International Carnivorous Plant Society

Friedrich Ludwig Emil Diels

Friedrich Ludwig Emil Diels (1874 – 1945)

Friedrich Ludwig Emil Diels was born in Hamburg, Germany, the son of the classical scholar, Hermann Alexander Diels. Between 1900 and 1902, he travelled together with Ernst Pritzel through South Africa, Java, Australia and New Zealand. Shortly before the first world war, he travelled in New Guinea and in the 1930s in Ecuador. His time in Western Australia ran from October 1900 to December 1901, during which period he collected over 5,700 specimens. His collections of plants from Australia and Ecuador, which contained numerous holotypes, enriched the knowledge of those floras considerably.

The majority of Diels’ collections were stored at the botanical garden in Berlin-Dahlem, whose vice director he had been since 1913, becoming its director in 1921 and remaining in that post until 1945. His collections were destroyed during an air raid in 1943, which affected him deeply. He died in Berlin.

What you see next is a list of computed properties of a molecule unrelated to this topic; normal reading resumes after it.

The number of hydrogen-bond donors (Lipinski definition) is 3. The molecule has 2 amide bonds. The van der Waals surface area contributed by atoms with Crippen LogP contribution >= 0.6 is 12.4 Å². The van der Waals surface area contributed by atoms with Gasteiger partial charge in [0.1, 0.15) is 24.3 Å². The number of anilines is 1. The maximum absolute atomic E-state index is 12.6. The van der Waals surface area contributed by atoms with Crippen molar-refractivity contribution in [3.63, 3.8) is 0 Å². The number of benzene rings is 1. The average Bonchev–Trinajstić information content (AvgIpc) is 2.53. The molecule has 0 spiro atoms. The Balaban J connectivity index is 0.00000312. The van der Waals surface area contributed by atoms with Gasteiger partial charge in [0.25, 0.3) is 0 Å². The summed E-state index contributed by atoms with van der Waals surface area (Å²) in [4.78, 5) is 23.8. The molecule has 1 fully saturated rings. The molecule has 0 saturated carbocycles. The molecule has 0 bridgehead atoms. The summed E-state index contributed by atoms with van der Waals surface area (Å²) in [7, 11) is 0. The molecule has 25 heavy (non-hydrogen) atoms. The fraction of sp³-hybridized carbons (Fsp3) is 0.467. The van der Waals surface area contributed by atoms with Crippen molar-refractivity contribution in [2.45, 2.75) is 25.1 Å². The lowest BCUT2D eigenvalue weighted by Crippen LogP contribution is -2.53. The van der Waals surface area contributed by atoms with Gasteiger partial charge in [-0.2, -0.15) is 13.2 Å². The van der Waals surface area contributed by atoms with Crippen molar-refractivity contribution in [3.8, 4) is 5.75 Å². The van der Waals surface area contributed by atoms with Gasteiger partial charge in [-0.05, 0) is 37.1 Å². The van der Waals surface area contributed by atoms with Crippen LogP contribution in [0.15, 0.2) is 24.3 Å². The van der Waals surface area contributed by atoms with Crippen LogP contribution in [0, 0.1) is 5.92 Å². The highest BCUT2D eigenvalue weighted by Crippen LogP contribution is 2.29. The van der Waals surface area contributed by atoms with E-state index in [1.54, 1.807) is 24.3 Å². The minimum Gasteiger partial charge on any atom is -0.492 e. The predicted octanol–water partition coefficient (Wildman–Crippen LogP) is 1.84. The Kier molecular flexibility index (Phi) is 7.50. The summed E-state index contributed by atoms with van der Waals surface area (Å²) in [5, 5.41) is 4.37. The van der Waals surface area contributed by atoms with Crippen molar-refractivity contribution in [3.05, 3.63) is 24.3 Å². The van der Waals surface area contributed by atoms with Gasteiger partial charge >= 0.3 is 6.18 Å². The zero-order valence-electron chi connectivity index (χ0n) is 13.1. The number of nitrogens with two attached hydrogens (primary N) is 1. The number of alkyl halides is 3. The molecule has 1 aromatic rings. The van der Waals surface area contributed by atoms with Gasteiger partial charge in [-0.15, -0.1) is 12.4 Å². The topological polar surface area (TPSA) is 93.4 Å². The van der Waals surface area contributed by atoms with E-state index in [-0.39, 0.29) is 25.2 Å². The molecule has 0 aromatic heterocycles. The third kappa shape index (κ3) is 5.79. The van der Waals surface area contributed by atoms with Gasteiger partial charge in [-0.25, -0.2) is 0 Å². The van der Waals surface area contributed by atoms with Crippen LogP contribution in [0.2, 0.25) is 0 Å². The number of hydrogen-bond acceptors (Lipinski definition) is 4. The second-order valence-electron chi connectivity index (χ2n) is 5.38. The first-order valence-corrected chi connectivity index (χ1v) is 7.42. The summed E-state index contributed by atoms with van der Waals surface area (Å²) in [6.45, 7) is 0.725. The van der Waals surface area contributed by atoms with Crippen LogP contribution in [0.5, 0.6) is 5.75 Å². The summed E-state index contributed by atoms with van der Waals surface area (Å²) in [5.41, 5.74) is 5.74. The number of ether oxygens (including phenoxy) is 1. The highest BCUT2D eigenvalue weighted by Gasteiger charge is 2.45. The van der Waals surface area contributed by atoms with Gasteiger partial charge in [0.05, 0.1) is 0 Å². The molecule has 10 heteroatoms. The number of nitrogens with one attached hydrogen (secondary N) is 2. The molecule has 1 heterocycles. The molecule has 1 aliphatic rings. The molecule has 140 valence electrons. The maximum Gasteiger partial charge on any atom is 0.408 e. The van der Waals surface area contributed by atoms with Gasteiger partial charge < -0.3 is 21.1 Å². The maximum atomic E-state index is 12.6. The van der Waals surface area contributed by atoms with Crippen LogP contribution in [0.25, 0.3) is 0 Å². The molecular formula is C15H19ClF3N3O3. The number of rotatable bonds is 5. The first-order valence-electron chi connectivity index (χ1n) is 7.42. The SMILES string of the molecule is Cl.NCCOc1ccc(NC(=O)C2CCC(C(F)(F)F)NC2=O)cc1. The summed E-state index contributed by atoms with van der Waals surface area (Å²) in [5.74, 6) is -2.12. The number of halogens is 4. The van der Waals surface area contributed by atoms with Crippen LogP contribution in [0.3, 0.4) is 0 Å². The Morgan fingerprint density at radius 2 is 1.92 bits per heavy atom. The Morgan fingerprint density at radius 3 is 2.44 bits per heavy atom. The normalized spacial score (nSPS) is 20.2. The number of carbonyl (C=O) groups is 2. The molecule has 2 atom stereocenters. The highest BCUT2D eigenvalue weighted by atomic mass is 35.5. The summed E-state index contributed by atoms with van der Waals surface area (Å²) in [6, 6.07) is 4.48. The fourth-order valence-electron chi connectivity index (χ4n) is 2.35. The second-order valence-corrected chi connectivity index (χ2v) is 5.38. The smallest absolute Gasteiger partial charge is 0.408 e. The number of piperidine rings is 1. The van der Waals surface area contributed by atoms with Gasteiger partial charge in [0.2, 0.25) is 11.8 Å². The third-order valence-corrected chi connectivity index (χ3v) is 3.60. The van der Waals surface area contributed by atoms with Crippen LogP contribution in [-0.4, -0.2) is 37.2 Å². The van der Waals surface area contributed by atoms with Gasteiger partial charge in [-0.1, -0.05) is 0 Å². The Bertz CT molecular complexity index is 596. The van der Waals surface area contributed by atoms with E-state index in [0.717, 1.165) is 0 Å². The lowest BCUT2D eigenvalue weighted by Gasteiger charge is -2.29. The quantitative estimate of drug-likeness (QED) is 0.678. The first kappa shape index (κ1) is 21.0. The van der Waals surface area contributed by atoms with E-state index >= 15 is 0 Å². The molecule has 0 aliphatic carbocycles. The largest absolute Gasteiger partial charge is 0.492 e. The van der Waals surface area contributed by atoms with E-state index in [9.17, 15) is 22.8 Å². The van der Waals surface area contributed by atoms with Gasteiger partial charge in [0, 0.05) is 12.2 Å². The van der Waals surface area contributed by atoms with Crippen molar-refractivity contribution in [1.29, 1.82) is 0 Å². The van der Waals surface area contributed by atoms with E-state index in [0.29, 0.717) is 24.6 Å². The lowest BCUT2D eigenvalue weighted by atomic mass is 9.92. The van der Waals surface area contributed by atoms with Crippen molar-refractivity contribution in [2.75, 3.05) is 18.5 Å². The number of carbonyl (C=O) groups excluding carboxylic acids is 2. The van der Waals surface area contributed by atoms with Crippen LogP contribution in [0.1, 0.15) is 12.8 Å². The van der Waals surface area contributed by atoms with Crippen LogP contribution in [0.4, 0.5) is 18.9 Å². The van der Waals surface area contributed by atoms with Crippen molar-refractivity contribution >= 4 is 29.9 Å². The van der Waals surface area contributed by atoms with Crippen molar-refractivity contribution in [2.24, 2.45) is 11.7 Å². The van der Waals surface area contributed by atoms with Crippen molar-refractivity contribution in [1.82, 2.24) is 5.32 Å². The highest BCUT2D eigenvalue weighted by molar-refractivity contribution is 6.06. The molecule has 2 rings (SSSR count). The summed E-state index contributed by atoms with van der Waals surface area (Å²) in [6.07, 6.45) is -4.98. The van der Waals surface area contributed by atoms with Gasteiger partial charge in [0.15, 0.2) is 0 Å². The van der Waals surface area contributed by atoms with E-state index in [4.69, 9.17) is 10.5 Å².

Diels’ monograph on the Droseraceae, published in 1906, is still a standard reference work. His monograph contained 83 species and included his own descriptions of species such as Drosera androsacea, D. miniata and D. natalensis. His thorough treatment of the morphology and anatomy of the genus is still the standard for Drosera today, although taxonomic concepts have of course changed slightly.

The South African species Drosera dielsiana commemorates Diels’ work.


For more information on the life of Friedrich Ludwig Emil Diels please see Wikipedia.

The ICPS claims no copyright on the content of this page. Please see the list of sources used for the pages on key historical figures in the study of carnivorous plants.





Friedrich Ludwig Emil Diels

Friedrich Ludwig Emil Diels